|Publication number||US5167028 A|
|Application number||US 07/435,053|
|Publication date||Nov 24, 1992|
|Filing date||Nov 13, 1989|
|Priority date||Nov 13, 1989|
|Publication number||07435053, 435053, US 5167028 A, US 5167028A, US-A-5167028, US5167028 A, US5167028A|
|Inventors||Glen E. Shires|
|Original Assignee||Lucid Corporation|
|Export Citation||BiBTeX, EndNote, RefMan|
|Patent Citations (7), Referenced by (16), Classifications (7), Legal Events (4)|
|External Links: USPTO, USPTO Assignment, Espacenet|
1. Technical Field
The present invention relates generally to methods and apparatus for communicating between processors and, in one of its aspects, to methods and apparatus for a master processor to control a slave processor.
It is common in multiprocessing systems for one processor, known as the master processor, to control another processor, known as the slave processor. Such systems are often limited by the speed of interprocessor communication.
2. Background Art
It is common in multiprocessing systems for processors to communicate by reading and writing information to shared memory or input/output ports. The word "information" is used here to refer to any combination of code and data. It is common in multiprocessing systems for a master processor to control a slave processor indirectly by controlling the information in memory on which the slave processor operates. Referring now to FIG. 1, a typical multiprocessor system is referred to generally by reference numeral 10. Multiprocessor system 10 includes a master processor 12 with a master memory area 14 that it has access to, as well as a slave processor 16 with a slave memory area 18 that it has access to. Often, but not always, the master memory area includes memory 20 dedicated to the master which the slave cannot access. Similarly, often, but not always, the slave memory area includes memory 22 dedicated to the slave which the master cannot access. The key to traditional interprocessor communication is typically a shared memory area 24 (or similarly, a shared input/output port).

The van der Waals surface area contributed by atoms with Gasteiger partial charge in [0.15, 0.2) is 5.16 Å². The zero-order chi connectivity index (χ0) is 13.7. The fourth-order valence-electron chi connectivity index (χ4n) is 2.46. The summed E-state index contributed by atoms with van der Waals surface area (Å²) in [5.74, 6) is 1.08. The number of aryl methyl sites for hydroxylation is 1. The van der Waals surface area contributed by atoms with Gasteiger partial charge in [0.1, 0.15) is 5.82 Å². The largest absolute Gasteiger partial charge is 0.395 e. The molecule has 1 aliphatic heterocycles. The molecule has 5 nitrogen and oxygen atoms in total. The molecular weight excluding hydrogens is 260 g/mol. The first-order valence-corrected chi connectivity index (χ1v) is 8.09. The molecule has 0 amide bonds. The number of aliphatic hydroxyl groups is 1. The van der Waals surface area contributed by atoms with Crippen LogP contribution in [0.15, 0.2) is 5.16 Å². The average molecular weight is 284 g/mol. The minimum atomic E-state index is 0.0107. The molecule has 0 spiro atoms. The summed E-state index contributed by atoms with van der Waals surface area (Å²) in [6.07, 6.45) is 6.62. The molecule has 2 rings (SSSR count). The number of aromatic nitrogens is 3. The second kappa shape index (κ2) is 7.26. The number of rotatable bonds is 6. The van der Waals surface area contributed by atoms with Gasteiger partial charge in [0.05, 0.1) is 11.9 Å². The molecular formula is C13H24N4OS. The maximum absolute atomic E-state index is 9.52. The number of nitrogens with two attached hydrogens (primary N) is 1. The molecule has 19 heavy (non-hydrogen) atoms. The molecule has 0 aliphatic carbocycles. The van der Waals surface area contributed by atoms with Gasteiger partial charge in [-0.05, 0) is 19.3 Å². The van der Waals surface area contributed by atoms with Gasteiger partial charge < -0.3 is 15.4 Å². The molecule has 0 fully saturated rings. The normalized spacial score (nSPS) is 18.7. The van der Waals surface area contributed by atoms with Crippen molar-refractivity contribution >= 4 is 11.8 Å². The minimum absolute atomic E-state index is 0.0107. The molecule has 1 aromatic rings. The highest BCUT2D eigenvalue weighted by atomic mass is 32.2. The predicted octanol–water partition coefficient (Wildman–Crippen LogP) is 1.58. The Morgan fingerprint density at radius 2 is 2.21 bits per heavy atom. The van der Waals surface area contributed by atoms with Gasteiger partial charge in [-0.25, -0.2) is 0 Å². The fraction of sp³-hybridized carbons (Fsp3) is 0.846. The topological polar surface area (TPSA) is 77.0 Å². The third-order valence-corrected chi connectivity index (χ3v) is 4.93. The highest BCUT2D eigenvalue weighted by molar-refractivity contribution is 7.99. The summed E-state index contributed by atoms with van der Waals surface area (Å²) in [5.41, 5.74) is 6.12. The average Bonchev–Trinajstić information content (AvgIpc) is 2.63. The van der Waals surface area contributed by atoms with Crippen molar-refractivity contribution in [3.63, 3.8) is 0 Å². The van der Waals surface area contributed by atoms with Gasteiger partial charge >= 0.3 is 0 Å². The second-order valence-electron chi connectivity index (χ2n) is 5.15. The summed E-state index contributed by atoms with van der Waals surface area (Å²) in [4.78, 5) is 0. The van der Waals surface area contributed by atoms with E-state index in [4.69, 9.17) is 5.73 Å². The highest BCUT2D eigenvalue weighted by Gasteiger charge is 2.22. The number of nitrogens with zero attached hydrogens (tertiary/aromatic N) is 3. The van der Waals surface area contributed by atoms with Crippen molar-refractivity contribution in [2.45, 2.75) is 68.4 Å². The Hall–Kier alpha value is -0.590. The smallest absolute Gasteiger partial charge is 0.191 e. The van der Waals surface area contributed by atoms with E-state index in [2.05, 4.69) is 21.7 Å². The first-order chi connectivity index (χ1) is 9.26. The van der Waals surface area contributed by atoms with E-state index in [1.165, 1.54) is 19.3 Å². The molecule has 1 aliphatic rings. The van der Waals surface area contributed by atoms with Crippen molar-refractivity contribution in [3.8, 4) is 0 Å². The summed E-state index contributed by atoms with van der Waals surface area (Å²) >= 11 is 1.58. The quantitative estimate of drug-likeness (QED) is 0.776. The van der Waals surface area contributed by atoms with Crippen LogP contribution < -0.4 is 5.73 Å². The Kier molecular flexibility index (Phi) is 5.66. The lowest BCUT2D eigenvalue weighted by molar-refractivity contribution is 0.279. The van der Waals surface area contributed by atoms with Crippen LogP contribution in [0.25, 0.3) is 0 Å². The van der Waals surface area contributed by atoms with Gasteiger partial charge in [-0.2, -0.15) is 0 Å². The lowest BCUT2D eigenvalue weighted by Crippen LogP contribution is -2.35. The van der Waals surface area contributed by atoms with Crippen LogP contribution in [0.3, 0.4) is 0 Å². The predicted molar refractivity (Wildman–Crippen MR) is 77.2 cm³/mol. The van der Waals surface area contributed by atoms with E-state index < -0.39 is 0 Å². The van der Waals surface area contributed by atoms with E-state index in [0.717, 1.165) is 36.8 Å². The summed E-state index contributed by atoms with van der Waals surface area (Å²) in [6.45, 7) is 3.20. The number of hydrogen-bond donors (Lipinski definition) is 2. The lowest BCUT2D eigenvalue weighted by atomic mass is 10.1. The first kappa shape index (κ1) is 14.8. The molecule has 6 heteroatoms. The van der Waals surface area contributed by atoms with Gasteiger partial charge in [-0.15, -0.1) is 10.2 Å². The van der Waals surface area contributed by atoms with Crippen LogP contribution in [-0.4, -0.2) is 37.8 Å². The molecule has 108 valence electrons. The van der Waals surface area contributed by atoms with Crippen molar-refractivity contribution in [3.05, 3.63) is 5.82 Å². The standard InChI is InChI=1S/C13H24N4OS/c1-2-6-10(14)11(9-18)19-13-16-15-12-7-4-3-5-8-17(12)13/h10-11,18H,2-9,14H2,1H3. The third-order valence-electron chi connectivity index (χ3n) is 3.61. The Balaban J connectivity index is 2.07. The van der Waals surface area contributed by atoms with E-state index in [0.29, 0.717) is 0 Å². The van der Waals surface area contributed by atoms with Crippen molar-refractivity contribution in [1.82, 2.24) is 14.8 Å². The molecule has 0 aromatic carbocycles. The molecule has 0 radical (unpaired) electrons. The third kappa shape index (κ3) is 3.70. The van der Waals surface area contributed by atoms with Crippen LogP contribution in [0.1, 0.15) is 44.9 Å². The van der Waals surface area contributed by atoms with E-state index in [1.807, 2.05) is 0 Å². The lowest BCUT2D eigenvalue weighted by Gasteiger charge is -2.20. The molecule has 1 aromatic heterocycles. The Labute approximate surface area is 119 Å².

When the master processor wants to pass information to the slave processor, it writes the information into the shared memory. This information may take the form of data for the slave to interpret or act upon, or may be actual code that the slave processor will execute to perform a required task. The slave processor will, at some point, read this information from the shared memory and act upon it.
When the master processor wants to get information from the slave processor, the slave processor first writes the information to the shared memory and the master processor later reads it from the shared memory. Typically, before this occurs, the master processor must first write to the shared memory to indicate to the slave processor what type of information it wants, and only after the slave processor has a chance to respond will the requested information be available to be read by the master processor.